17. Draw formal landscape designs for formal styled buildings and freeform landscape designs for organic shaped buildings.

Fence Guide

Heritage Adviser's Guide for Fences

Fences should be designed so as to complement the best traditional fences in established areas.

Why Fences are Important

The character of established residential areas is predominantly set by:

  1. Single-storey, pitched-roof residential development.
  2. Numerous examples of revitalised older style cottages (including weatherboard and "fibro").
  3. Tranquil surroundings.
  4. Street tree avenues.
  5. Established, open front gardens.

The best characteristic of the area is a community feel, created by views out to the street through open front gardens. This allows a degree of community interaction. Fences are a vital part of this architectural landscape. Historically, front fences were of a height and style that permitted a view into and out of the property, while side and back fences were higher and more solid to ensure privacy. High front walls in urban areas are a recent phenomenon, encouraged by a desire for privacy and a perception of the need for greater security. Note that Neighbourhood Watch and the police advise against fences that don't permit visual access from the street. Desired fences for the area may be contrasted against higher density urban development, where privacy and security are more important than community.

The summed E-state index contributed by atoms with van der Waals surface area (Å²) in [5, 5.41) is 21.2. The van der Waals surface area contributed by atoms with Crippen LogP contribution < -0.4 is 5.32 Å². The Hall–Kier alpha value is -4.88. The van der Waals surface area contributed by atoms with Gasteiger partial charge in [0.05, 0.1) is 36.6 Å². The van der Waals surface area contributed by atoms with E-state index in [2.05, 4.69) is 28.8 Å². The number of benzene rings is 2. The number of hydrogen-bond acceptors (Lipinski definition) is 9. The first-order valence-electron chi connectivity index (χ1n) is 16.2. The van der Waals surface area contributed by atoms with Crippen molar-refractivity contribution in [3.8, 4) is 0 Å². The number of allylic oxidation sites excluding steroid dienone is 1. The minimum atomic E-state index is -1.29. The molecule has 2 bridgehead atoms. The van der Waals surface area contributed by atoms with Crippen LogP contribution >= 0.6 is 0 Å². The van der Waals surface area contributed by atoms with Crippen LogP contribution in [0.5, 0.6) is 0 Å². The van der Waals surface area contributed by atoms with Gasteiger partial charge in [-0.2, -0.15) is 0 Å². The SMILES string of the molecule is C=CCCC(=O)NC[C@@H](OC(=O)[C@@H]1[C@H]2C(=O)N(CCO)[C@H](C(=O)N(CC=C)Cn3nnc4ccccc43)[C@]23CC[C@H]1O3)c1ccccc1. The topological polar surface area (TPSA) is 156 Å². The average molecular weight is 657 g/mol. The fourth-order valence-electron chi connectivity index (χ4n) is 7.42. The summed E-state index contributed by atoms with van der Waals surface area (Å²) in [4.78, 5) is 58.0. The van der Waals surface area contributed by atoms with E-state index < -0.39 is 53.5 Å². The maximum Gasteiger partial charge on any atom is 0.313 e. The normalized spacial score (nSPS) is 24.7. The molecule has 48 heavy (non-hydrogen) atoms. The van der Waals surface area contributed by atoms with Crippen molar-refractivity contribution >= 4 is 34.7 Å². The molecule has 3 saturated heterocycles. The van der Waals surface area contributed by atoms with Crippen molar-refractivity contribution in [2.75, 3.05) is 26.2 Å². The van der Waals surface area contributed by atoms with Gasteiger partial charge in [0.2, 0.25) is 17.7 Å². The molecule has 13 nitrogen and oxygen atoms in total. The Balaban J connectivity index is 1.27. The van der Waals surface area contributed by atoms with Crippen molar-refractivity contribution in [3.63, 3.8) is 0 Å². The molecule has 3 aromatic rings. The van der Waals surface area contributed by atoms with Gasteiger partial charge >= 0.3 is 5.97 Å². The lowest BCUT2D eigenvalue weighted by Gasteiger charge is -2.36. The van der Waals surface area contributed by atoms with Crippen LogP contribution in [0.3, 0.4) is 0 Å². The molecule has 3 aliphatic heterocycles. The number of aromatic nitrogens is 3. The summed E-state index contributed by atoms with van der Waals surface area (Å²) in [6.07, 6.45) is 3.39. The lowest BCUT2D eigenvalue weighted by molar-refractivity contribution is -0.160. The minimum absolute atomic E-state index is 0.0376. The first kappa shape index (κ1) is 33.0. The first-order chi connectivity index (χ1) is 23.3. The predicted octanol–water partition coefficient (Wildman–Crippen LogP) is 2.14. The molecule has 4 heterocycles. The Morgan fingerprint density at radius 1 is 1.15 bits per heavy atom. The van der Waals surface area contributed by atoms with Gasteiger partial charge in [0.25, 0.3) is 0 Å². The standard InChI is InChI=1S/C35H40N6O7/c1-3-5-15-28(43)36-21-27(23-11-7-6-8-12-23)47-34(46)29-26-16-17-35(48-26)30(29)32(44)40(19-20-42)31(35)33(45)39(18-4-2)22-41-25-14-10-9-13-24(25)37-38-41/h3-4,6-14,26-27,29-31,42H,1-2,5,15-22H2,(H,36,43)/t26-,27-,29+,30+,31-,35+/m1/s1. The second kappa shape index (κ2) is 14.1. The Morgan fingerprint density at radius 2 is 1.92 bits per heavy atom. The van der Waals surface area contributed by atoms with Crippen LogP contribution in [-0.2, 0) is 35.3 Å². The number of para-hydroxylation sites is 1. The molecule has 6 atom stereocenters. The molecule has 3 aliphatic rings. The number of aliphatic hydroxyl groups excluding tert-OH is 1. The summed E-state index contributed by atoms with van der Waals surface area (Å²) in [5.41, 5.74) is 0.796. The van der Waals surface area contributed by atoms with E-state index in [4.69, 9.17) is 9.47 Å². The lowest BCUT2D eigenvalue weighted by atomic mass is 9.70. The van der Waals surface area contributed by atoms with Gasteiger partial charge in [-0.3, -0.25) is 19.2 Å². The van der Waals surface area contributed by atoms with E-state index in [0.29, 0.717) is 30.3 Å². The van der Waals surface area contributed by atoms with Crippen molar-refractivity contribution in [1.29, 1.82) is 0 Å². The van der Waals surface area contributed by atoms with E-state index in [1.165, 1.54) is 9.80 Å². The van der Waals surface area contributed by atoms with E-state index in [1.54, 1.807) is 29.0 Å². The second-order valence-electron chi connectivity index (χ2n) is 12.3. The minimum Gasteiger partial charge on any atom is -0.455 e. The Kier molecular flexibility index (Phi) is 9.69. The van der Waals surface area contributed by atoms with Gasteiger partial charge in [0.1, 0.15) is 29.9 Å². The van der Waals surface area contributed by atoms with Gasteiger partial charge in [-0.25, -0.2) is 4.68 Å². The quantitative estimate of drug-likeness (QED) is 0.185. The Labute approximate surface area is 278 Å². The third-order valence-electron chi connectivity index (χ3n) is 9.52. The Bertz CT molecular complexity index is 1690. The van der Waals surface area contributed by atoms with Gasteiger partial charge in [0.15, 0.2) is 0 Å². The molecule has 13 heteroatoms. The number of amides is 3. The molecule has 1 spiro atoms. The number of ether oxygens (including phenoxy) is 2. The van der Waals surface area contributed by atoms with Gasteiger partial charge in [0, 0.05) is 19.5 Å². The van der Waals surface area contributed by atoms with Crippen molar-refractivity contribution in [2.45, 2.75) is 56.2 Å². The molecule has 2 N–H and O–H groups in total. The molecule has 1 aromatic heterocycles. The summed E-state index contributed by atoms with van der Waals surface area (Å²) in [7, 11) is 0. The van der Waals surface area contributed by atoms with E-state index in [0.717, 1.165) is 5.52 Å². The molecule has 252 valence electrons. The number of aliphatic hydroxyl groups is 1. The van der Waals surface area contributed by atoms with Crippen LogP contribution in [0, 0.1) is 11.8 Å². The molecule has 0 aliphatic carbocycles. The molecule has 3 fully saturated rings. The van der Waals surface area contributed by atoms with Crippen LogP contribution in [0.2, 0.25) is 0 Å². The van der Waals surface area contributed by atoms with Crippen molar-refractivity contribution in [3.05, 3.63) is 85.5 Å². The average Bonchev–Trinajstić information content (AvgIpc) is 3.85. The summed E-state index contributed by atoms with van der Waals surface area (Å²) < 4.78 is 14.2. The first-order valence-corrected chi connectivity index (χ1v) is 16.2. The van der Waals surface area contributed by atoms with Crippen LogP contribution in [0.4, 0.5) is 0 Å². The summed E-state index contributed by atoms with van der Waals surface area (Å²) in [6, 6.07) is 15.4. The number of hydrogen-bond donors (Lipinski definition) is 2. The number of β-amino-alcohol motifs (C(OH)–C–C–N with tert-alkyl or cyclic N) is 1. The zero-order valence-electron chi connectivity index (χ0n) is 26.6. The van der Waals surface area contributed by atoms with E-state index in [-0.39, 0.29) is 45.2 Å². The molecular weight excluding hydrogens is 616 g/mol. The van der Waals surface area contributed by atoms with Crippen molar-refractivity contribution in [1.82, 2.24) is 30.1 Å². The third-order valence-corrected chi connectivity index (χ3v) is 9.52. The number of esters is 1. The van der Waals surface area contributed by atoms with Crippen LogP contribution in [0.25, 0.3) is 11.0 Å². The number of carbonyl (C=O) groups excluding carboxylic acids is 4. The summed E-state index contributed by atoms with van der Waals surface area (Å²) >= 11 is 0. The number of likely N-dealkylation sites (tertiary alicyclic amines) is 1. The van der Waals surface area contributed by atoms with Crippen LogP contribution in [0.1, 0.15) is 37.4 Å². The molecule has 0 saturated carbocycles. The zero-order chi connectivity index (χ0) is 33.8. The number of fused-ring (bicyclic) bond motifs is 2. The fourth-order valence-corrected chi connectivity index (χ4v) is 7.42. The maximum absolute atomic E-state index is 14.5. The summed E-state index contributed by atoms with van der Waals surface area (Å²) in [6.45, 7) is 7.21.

Period Fences

Sufficient evidence can often be pieced together from surviving relics and old photographs. There is no substitute for research: the best fence for an old building is a replica of the one it originally had. Original and significant fences should be retained and repaired where possible. Fences should not reproduce historical detail from other periods ("mock heritage"). Simple cottage fences of timber pickets or woven wire should not be replaced with "fancy" styles. Some early styles were: